There is a complex body of information suggesting multiple, heterogeneous, biochemical etiologies for AD/HD. For purposes of discussion and clinical utility, the information can be assembled into eight general etiological categories: (1) food and additive allergies; (6-25) (2) heavy metal toxicity and other environmental toxins; (26-36) (3) low-protein, high-carbohydrate diets; (37-39) (4) mineral imbalances; (40-52) (5) essential fatty acid (EFA) and phospholipid deficiencies; (53-57) (6) amino acid deficiencies; (58-63) (7) thyroid disorders; (64-67) and (8) B-vitamin and phytonutrient deficiencies. (68-74)

Each of the publications noted above examines only the relationship of AD/HD to a single or a few risk factors. Furthermore, within each etiological category, the studies primarily examine only the relationship of AD/HD to a single or a few variables within each category. Exemplary variables included, but were not limited to, various food and additive allergies, two toxic metals (aluminum and lead), several B-vitamin (B1, B3, and B6) deficiencies, several amino acid (tryptophan, tyrosine, and D- and L-phenylalanine) deficiencies, thyroid abnormalities, a high-carbohydrate and low-protein diet, endogenous protein and carbohydrate metabolic abnormalities, EFA deficiencies of the omega-3 series, and abnormalities in several essential minerals (iron, selenium, zinc, copper, phosphorus, calcium, and magnesium).

The neurobiological etiology of AD/HD has been postulated to be associated with deficiencies in catecholamines, such as norepinephrine and dopamine, (75) with little discussion concerning the physiological origins of the multifaceted mechanisms required to generate such neurotransmitters. Likewise, the therapeutic effect of Ritalin[R] is thought to be linked to its effects on norepinephrine and dopamine. (76) In contrast to this view of neurotransmitters as isolated variables that exist independent of the whole organism, this study protocol attempted to restore and regulate neurotransmitters in test subjects by supplementing the diet with amino acid precursors (e.g., tyrosine) likely to be deficient in the subject as determined by symptoms. For instance, since tyrosine is the precursor for dopamine and norepinephrine, and deficiencies in these excitatory neurotransmitters are likely to be a factor in inattentiveness, subjects who displayed predominantly inattentive symptoms (as opposed to hyperactivity) were provided with extra tyrosine as

part of their supplement regimen. In addition, vitamin and mineral co-factors for neurotransmitter formation were supplemented. Other etiological factors were addressed by nutrients as indicated.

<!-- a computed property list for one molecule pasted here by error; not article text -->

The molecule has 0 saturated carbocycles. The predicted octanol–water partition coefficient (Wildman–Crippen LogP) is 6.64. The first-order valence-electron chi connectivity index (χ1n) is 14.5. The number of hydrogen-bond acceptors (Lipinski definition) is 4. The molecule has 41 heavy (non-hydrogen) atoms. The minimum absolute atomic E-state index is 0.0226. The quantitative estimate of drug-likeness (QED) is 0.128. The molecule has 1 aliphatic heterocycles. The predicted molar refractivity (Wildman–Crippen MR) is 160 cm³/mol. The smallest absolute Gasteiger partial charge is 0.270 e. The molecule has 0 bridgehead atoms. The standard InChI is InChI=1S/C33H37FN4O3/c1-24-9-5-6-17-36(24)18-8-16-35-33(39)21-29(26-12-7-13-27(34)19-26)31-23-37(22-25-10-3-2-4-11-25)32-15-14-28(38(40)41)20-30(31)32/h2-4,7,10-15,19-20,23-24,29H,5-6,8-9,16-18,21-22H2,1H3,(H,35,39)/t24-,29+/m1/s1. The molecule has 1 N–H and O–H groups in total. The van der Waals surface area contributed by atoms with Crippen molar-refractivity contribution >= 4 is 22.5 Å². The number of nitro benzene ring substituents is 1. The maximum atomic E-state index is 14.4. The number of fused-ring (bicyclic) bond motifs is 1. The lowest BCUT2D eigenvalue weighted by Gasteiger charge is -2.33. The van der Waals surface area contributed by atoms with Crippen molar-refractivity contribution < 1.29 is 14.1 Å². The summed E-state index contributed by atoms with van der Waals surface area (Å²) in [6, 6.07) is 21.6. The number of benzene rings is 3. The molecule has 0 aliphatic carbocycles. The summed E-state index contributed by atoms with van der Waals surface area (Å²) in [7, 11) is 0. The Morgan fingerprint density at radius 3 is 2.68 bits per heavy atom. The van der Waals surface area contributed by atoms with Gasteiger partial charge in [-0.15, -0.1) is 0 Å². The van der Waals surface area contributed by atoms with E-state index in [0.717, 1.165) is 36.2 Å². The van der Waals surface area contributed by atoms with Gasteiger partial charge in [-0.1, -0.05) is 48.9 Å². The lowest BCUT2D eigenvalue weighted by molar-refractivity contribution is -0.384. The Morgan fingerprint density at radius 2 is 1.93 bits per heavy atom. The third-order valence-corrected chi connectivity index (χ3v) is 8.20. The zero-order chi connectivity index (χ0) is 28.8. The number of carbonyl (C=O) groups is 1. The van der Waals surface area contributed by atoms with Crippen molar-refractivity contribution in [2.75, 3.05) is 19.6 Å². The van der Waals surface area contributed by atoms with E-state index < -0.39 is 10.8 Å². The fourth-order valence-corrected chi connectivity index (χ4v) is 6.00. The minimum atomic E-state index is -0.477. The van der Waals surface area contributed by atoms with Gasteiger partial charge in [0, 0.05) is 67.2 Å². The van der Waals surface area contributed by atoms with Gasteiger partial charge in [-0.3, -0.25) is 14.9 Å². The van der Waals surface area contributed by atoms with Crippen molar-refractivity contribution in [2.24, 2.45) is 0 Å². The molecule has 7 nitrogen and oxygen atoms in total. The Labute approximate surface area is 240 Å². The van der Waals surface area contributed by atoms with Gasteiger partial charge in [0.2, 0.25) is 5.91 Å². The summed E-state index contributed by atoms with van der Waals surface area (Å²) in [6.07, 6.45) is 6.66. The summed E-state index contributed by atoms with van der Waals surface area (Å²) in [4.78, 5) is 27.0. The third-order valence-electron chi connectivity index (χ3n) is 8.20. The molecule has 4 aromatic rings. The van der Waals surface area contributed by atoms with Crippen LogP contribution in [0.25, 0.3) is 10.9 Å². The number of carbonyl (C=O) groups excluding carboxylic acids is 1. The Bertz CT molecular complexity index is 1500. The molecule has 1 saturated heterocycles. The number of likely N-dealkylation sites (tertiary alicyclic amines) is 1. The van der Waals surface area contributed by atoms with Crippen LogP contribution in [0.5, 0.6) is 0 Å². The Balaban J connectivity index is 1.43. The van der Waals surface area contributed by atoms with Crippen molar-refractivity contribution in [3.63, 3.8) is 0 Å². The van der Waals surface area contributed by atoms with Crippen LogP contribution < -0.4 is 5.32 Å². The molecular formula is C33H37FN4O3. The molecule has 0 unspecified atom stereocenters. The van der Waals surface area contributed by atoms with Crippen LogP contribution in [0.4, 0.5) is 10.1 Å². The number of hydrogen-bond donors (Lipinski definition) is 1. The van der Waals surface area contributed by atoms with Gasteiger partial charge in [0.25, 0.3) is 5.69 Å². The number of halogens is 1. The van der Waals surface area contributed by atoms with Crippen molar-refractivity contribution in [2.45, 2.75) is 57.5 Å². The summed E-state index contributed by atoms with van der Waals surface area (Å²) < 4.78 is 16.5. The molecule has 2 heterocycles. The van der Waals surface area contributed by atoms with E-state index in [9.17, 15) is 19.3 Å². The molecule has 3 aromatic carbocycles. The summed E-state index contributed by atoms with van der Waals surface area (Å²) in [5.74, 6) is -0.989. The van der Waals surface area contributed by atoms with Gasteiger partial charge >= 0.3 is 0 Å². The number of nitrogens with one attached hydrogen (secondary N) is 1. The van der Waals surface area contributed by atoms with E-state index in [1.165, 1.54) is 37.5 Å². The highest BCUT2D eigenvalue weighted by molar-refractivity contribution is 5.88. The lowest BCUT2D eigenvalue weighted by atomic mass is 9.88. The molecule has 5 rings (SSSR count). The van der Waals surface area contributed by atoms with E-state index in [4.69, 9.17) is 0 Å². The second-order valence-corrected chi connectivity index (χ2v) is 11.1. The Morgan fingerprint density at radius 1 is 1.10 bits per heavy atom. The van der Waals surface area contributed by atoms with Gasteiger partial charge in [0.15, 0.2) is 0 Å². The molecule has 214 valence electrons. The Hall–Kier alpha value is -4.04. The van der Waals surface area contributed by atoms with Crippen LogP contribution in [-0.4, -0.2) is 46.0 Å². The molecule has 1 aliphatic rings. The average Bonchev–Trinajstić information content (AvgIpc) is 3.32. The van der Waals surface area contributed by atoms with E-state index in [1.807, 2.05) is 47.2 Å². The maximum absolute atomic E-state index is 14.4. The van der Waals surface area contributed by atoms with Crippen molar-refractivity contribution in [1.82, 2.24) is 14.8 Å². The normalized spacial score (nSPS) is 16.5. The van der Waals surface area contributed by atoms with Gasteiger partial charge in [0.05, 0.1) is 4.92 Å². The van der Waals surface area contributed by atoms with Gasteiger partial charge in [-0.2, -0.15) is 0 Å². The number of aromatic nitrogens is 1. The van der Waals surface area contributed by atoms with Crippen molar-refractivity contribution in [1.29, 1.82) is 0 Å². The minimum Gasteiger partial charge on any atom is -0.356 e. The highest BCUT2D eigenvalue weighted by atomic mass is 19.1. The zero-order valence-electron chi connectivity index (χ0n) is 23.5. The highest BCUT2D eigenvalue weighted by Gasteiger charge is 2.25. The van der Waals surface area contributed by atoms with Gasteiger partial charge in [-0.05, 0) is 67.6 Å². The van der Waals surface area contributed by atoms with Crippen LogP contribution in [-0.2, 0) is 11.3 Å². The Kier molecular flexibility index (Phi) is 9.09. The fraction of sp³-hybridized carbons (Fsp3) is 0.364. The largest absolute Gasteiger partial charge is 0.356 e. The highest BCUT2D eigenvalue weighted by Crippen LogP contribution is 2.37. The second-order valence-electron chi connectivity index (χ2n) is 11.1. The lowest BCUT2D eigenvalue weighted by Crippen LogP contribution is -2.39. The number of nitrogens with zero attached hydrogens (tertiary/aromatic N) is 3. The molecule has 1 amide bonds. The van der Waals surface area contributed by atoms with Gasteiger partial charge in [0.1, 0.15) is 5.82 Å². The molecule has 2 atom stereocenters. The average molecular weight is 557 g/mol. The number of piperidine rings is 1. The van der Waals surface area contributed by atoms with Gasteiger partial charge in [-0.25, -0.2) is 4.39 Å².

Patients and Methods

Twenty children diagnosed with AD/HD by a clinical child psychologist were divided into two groups by parental choice. Ten subjects were prescribed Ritalin by a family physician. The other 10 were prescribed dietary supplements by a certified nurse clinical specialist. Supplementation consisted of a multiple vitamin, a multiple mineral, phytonutrients, essential fatty acids and phospholipids (soy lecithin), probiotics, and amino acids (Table 1a and 1b). The dietary supplements chosen were those most likely to address the eight etiological factors previously noted and as outlined by Gant. (77) All children in the Ritalin group received prescribed doses of 5-15 mg Ritalin 2-3 times daily, as determined by the prescribing physician.

To be eligible, children had to be 7-12 years old, and were required to be without any other medication or treatment, street drugs, or other nutritional or botanical supplements. The psychologist screened patients to rule out co-morbid disorders. These criteria were selected because previous studies of specific treatment for AD/HD children encouraged diagnostic heterogeneity (not molecular or biological heterogeneity) to reduce factors that may affect treatment response. (78) For example, children found to have coexisting conduct disorder or oppositional defiant disorder were screened out of this study.

Subsequent to diagnostic screening, parents were given literature regarding AD/HD, information about conventional drug treatment (Ritalin), and a booklet describing unconventional (alternative) treatments with dietary supplements. Parents who chose Ritalin were referred back to their family physicians to acquire a prescription, while parents who chose dietary supplement treatment were referred to a psychiatric nurse clinical specialist for counseling regarding types, amounts, and frequency of administration of supplements. Parents were also informed and signed a consent form to allow the data to be included in a doctoral dissertation for a clinical psychology program.